Robert Plant Shares The Musician Who Was The Elvis Presley That Never Was

Led Zeppelin’s Robert Plant recently spoke in his Digging Deep podcast and revealed the musician who was the Elvis Presley that never was and whose songs he finds excellent.

Rockabilly emerged in the United States in the early 1950s as an early form of rock and roll music. The genre drew inspiration from the sounds of country music and rock music, primarily called rhythm and blues, when rockabilly emerged. The best-known examples of rockabilly music are the songs recorded by Elvis Presley, Carl Perkins, Jerry Lee Lewis, and Johnny Burnette.

These and other rockabilly artists of the period rose to national stardom thanks to the success of their recordings. Thus, they also paved the way for rock and roll music to become a popular genre among the listeners and the industry in the following years. Rockabilly musicians massively influenced many of the most prominent figures of the rock scene, such as the Beatles, the Rolling Stones, Bob Dylan, Jeff Beck, and Jimmy Page.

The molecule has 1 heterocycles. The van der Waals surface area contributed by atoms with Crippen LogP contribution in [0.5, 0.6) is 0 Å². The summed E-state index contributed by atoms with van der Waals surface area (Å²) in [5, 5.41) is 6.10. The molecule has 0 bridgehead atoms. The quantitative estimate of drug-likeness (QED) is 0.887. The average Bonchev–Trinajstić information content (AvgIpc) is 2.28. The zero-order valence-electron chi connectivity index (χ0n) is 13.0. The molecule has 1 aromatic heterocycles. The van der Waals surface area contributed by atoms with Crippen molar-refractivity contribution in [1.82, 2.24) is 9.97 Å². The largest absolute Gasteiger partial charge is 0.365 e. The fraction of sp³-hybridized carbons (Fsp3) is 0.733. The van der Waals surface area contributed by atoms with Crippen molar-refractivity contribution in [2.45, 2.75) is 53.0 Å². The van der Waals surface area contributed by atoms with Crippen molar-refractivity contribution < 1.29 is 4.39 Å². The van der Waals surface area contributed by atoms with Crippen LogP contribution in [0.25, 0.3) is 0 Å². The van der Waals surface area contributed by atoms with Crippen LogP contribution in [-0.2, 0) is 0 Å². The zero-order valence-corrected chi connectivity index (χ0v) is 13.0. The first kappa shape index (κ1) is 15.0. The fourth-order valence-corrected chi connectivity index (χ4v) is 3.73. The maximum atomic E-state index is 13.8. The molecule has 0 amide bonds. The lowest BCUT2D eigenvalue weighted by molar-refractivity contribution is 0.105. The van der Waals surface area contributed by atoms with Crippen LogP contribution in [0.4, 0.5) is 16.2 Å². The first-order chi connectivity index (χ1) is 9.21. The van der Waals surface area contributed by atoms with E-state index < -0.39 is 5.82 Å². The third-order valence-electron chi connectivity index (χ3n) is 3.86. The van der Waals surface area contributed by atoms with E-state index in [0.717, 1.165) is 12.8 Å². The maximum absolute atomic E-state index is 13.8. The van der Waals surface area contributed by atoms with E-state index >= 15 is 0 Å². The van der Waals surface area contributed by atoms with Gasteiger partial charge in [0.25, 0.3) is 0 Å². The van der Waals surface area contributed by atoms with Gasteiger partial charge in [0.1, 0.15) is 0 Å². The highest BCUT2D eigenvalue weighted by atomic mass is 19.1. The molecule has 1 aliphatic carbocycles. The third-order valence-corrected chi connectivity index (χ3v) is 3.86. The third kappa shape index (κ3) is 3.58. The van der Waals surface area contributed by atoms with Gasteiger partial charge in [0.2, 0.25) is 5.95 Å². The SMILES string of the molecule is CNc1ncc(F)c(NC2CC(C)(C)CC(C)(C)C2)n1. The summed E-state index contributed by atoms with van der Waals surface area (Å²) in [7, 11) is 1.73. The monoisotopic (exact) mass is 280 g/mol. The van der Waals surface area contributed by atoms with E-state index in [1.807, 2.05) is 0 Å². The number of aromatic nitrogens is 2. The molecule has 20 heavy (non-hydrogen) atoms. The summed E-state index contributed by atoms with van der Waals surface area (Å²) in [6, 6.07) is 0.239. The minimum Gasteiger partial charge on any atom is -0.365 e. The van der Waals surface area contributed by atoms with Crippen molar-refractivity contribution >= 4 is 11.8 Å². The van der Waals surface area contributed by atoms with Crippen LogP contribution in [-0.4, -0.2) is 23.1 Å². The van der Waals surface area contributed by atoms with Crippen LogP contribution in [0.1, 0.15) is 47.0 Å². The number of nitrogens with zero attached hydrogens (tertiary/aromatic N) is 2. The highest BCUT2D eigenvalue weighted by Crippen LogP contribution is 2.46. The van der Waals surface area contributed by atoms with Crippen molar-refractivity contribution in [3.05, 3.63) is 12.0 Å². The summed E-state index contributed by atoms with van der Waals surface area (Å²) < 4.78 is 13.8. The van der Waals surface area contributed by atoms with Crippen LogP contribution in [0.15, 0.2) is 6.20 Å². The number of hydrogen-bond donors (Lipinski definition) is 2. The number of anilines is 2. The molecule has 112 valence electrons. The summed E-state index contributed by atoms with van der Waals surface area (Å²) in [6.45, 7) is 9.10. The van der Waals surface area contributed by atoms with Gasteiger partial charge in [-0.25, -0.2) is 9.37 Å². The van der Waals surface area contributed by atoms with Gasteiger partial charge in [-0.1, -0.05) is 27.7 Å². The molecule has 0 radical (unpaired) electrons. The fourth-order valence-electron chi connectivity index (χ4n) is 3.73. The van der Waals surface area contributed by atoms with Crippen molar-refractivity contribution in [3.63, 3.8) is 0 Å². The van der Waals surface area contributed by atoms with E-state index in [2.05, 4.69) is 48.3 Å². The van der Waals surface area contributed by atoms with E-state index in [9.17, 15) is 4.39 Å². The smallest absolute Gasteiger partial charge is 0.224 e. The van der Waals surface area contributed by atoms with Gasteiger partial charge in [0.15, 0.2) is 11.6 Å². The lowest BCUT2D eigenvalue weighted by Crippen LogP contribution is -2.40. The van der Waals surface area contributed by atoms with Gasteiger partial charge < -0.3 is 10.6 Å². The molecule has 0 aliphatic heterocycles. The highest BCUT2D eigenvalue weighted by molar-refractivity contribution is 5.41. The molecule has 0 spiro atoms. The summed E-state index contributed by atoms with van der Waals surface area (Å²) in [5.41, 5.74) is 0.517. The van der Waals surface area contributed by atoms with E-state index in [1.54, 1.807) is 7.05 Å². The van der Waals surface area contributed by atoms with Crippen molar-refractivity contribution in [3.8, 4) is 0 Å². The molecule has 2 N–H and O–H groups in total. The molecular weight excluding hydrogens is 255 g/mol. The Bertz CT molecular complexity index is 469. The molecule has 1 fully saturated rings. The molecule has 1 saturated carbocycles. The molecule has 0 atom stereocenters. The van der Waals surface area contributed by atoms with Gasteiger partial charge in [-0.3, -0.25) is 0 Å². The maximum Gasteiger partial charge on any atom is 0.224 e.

During a recent appearance, Robert Plant also referred to one of the most well-known names of the rockabilly, saying Charlie Feathers was the Elvis Presley that never was. Feathers tried to form his original version of rockabilly and gained greater recognition over time, although not initially credited much. In his lifetime, he had some claims about his vast role in Presley’s success, which were never proved. According to Plant, there were other notable singers at the time, yet he sets Charlie Feathers apart from the others and thinks he produced many great tracks.

Robert Plant’s words on Charlie Feathers:

Charlie Feathers was the Elvis that never was. He carried his blistering fury all the way through his career because he thought that was the case. He recorded with Sam Phillips on Sun Records. He and Mac Curtis, and a couple of other rockabilly guys, had it down. Rockabilly covers everything from Crazy Cavan, I suppose, but that’s rock and roll, but it was country singers would be dipping into trying to get into a younger market.

He was borderline, I guess, but there were a lot of people, some of these adventurers that all the country singers got into were not working, but Charlie Feathers, I suppose, might have been a couple of years older than Elvis. The bottom line was he had these tracks, and they were great.”

You can listen to the rest of the podcast below.